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    How the heck did we get here? A history of affordable housing in Seattle

    As the city reviews its current housing programs, Geoff Spelman recounts four decades of affordable housing initiatives.
    Aerial view of Seattle International District in 1969. Photo via WikiCommons/Seattle Municipal Archives

    Aerial view of Seattle International District in 1969. Photo via WikiCommons/Seattle Municipal Archives

    Some things worked, some failed. Some opportunities were lost. Some are the envy of other progressive cities. As Crosscut thinks about affordable housing as part of its Community Idea Lab, we remember the affordable housing policies that have come before and the effects they've had.

    1970:  Boeing chooses not to develop its supersonic aircraft (SST). Tens of thousands lose their jobs and vacancy rates hit 16 percent. Seattle goes into a serious funk. Even the rain puddles are depressed. People are offering you their house for free. They are actually willing to give you the key rather than see it go back to the bank.

    Kurt Cobain is only three but later would later write: 

    Disease covered Puget Sound

    She’ll come back as fire, to burn all the liars 

    And leave a blanket of ash on the ground

    Is he thinking about Seattle’s housing plunge because it rhymed with grunge? Clearly not. But speaking of fires….

    1970: Fires in downtown! After two multi-fatality fires in downtown single-room occupant (SRO) buildings, the Ozark fire ordinance is passed.

    Preservation Seattle, an online newspaper of the nonprofit Historic Seattle, would later write:

    These two tragedies, which were some of the worst in Seattle history, resulted in retroactive amendments to the fire code in 1970 and to the minimum housing code in 1972. The laws collectively became known as the Ozark Hotel Ordinances, and mandated extensive safety upgrades for most of Seattle's older hotels and apartments -- upgrades that many owners could not afford. As a result, thousands of low-cost housing units were lost, buildings were vacated, redeveloped or demolished, and the character of some of Seattle's oldest urban neighborhoods was forever changed.

    Many buildings remain closed from that point onward and the housing market took a tumble: Rents for one-bedroom units fell from $141 in 1968 to $109 in 1971.

    1975: Many of the buildings affected by the Ozark Ordinance are in the International District. Concern with preserving cultural identities and affordable housing sparks the creation of the Seattle Chinatown International District Preservation and Development Authority and International District Housing Alliance.

    These groups start out as activist organizers, defending the district from the effects of the Kingdome, but eventually morph into non-profit housing developers. Despite a variety of financial incentives, many building owners in the ID resist the call to upgrade their buildings and the upper floors of many buildings remain empty.

    A Kingdome protest in the International District. Photo: IMLS Digital Collections.

    A long recovery continues. Homes are available in Wallingford for $25,000. That would be for a home on a double lot, but who cares? No one has any money, and the city is still trying to find its feet after getting clobbered by the Boeing bust.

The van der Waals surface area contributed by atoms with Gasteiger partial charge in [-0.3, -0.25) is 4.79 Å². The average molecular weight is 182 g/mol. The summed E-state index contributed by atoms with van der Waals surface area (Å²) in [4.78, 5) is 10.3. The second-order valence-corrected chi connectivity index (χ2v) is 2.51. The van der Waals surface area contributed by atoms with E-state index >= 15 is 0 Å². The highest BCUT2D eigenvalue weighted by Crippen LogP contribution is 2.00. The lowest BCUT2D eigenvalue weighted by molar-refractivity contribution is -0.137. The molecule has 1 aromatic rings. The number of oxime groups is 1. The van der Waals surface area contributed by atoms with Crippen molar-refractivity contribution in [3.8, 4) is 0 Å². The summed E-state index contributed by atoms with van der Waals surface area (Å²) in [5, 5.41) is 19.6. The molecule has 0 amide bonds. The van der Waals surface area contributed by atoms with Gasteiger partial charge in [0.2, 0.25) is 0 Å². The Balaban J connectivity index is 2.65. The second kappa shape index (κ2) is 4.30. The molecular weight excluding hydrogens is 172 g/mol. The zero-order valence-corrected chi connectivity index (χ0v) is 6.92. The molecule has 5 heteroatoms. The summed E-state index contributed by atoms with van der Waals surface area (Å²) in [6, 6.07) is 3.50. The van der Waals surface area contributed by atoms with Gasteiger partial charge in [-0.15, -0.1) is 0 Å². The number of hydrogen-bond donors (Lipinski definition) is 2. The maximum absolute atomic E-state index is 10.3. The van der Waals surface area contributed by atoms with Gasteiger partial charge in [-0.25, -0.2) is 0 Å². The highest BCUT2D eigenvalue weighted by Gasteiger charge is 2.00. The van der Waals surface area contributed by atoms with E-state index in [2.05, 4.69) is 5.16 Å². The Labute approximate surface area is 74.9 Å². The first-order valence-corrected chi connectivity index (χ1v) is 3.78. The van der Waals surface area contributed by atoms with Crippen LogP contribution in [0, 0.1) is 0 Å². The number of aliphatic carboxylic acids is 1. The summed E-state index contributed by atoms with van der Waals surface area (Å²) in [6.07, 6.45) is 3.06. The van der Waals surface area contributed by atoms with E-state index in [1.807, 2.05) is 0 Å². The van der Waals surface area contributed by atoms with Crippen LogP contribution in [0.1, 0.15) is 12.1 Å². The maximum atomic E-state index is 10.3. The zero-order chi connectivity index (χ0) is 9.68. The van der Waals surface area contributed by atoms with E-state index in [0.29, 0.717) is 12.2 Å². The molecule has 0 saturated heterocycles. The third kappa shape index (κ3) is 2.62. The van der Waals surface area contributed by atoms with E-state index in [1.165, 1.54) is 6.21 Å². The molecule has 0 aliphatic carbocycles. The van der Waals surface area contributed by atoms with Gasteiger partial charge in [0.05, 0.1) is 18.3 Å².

1975: With rents now rising off depression lows, feisty attorney Marie Donohoe organizes a campaign for rent control. Landlords show up in force and Ms. Donohoe and her campaign are squished at a hearing before City Council. 

    1976: Capitol Hill Housing begins as a home improvement program, but later morphs into a stalwart neighborhood-based housing development organization.The organization first renovates and later builds new buildings, providing 1,800 housing units in 44 buildings.

    1978: An important year for housing and growth. 

    • Seattle home prices, after languishing, suddenly shoot up, the first of several end-of-decade jumps. The city launches new zoning code, which manages to simultaneously anger both single-family preservationists and housing activists.
    • Neighborhood organization Southeast Effective Development (SEED) calls for 1,000 units of new low-income housing to be dispersed throughout the city.
    • Activist John Fox and the Seattle Displacement Coalition start meeting in the basement of a Capitol Hill church. John is single-minded — he decides to devote himself to the issue of preserving Seattle's affordable housing, particularly downtown. He will spend the next forty years plying his argument that the city has a moral responsibility to preserve affordable housing.
    • Reverend David Bloom, associated with the Church Council of Greater Seattle (and a co-conspirator with Mr. Fox), calls attention to rising prices and displacement. The Church Council starts a task force on Housing and Urban Decay, later changed to Housing and Urban Growth. This explicitly marks the change from community concern about decay and disinvestment to concern about the consequences of reinvestment and growth. Looking for the beginning of churches and tent cities? In a 1978 Seattle Times article, Reverend Bloom ponders “an intriguing possibility” for churches to look at the property they own and find ways to use it to reduce the housing crunch.
    • Meanwhile, the city launches a new zoning code, Single Unit Detached Residential. Among many inconsequential changes, one stood out, at least to traditional neighborhood interests: The city’s decision to change the words from “single-family” to “single unit.” Seattle yawns, except for someone on the Queen Anne Community Council. “Density is Death!” he shouts. Concerned about duplexes and a possible conspiracy to change the city's single-family zoning, he rallies the Federation. The Seattle Community Council Federation that is.

    Originally founded in 1946 to help resettle Japanese-American internees returning to Seattle and help Black veterans coming back from the war, SCCF eventually morphed to protect and preserve traditional single-family neighborhoods. At one time, this was a powerful alliance of neighborhood organizations that had substantial clout. Even though the City Council was elected at-large, individual neighborhood councils like the Mount Baker Community Club — which gave birth to such leaders as Ron Sims and Norm Rice — could band together under the Federation’s banner and stop policy initiatives in their tracks. The Federation successfully blocks detached residential buildings in single-family areas, which will remain sacrosanct, off-limits to redevelopment. This means that other areas in the city will have to be the place for growth.